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Japanese Research & Bibliographic Methods for Undergraduates: Homework & Exams

A full curriculum for students in undergraduate programs who have studied at least one year of Japanese.

Accessing Homework Assignments


Most, but not all classes have corresponding homework. When accessing and downloading a lesson from the 'Class & Curriculum' page, there will be .docx and .pdf files of the assignments. There are several ways course assignments can be given:
  • Print and photocopy the assignment, and hand it out in class for students to fill in by hand.
  • Upload the .docx or .pdf files to your institution's online course management system (e.g. Blackboard Learning System)
  • Upload the files to a 3rd party service like GoogleDrive or DropBox for your students to access.
The assignments are a mix of problem solving and written analysis. Some homework assignments require students to go to the library to locate materals or access library databases in addition to online resources.

You must review these assignments carefully. They were written especially for students at the University at Albany and the resources they can access. Your own institution likely has a different combination of books, journals, and databases available. Anticipate adjusting the assignments to reflect your university library's holdings.

Assignments for Lessons 16 - 25 :
For Institutions using Blackboard Learning System (BLS)

At the University at Albany, many courses are taught with the help of Blackboard Learning System. There are homework assignments given via the BLS' test module. If your institution also uses BLS you have the option of importing the assignments designed for BLS test module OR using the .docx / .pdf assignments included in the lesson downloads.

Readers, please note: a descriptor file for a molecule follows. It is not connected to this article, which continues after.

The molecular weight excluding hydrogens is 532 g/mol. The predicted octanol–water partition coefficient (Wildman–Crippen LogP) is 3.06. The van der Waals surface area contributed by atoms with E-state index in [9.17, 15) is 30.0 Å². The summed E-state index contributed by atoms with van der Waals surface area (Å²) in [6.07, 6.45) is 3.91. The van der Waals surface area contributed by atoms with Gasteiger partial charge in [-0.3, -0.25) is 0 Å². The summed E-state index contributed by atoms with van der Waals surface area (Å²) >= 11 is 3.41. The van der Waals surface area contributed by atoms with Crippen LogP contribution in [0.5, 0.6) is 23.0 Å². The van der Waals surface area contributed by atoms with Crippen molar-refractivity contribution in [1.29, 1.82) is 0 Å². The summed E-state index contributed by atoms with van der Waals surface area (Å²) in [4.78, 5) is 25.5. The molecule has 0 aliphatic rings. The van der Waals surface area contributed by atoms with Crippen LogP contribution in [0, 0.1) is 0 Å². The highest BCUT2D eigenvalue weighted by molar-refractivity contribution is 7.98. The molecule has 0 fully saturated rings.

It is important to note that the .docx / .pdf files and the BLS modules differ in content. You may consider mixing and matching assigments based on your teaching style and personal preferences.
The BLS homework assignments are available for download to instructors who complete the access form.
You can see a video tutorial here on how to import and export BLS tests. Please be aware that in BLS a 'test' is any module that can be graded, regradless of whether or not it is an actual exam.


Covers lessons 1 - 12

The Nelson's Dictionary is recquired to complete the exam. Student's who have not practiced looking up kanji usually run out of time. Many sections of the test rely on Nelson's appendices to be answered properly. Included with the test itself is a grading rubric in an Excel speadsheet that calculates the score automatically. On the test each question notes how many points it is worth.

Final Exam:
Covers lessons 16 - 25

Like the midterm, the Nelson's Dictionary is neccessary to answer some sections of the exam. Another important test aid is a print out of the imperial ranks spreadsheet. Unlike the midterm, questions do not have set values, nor is a rubric currently available (though this is being worked on).

Final Project - Annotated Bibliography

Covered in Lessons 13  14  &  15

The final project for the course is announced during lesson 14: Bibliographies. Assignment details can be downloaded on the Class & Curriculum page. One key element of the project is that students do not choose a topic, but formulate a thesis. Lesson 15 covers writing an academic research paper. The reading assignment before class covers how to formulate a thesis, but sets aside some time in class to answer student's questions and concerns. For underclassmen (and some juniors & seniors) it can be the first time they are required to write a thesis statement.

It is a good idea to set a deadline for students to submit their thesis statement before they attempt to do research. Give students at most two weeks to formulate one. Several reasons for doing so are:
  • A poorly written thesis statement will result in a poorly done bibliography. You have the opportunity to give the students feedback so they can craft a focused, well-reasoned argument.
  • You know the scope of the library's holdings better than the students. Student's may want to write about an issue for which there are few or no resources in the collection.

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